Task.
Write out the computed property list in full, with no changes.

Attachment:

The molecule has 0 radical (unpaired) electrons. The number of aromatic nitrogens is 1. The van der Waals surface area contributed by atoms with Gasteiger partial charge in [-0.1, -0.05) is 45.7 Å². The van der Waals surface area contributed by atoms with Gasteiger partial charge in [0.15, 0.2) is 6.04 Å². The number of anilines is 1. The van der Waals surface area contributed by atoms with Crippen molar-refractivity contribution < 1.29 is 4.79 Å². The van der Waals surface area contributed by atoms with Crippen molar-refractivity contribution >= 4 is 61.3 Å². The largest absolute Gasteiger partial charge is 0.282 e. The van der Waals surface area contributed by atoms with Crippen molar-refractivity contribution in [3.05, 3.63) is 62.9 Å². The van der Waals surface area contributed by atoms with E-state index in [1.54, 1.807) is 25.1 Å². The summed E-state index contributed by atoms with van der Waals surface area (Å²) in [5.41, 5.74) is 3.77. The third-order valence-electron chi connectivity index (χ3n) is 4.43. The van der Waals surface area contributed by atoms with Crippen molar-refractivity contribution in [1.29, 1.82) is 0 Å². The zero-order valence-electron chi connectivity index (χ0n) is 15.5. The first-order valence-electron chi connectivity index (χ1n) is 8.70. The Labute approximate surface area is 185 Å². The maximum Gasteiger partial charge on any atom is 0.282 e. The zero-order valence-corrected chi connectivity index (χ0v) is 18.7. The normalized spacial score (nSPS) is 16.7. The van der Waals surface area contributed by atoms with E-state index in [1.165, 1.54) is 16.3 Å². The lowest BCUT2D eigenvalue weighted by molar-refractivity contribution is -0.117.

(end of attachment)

The molecule has 0 radical (unpaired) electrons. The number of aromatic nitrogens is 1. The van der Waals surface area contributed by atoms with Gasteiger partial charge in [-0.1, -0.05) is 45.7 Å². The van der Waals surface area contributed by atoms with Gasteiger partial charge in [0.15, 0.2) is 6.04 Å². The number of anilines is 1. The van der Waals surface area contributed by atoms with Crippen molar-refractivity contribution < 1.29 is 4.79 Å². The van der Waals surface area contributed by atoms with Crippen molar-refractivity contribution >= 4 is 61.3 Å². The largest absolute Gasteiger partial charge is 0.282 e. The van der Waals surface area contributed by atoms with Crippen molar-refractivity contribution in [3.05, 3.63) is 62.9 Å². The van der Waals surface area contributed by atoms with E-state index in [1.54, 1.807) is 25.1 Å². The summed E-state index contributed by atoms with van der Waals surface area (Å²) in [5.41, 5.74) is 3.77. The third-order valence-electron chi connectivity index (χ3n) is 4.43. The van der Waals surface area contributed by atoms with Crippen molar-refractivity contribution in [1.29, 1.82) is 0 Å². The zero-order valence-electron chi connectivity index (χ0n) is 15.5. The first-order valence-electron chi connectivity index (χ1n) is 8.70. The Labute approximate surface area is 185 Å². The maximum Gasteiger partial charge on any atom is 0.282 e. The zero-order valence-corrected chi connectivity index (χ0v) is 18.7. The normalized spacial score (nSPS) is 16.7. The van der Waals surface area contributed by atoms with E-state index in [1.165, 1.54) is 16.3 Å². The lowest BCUT2D eigenvalue weighted by molar-refractivity contribution is -0.117.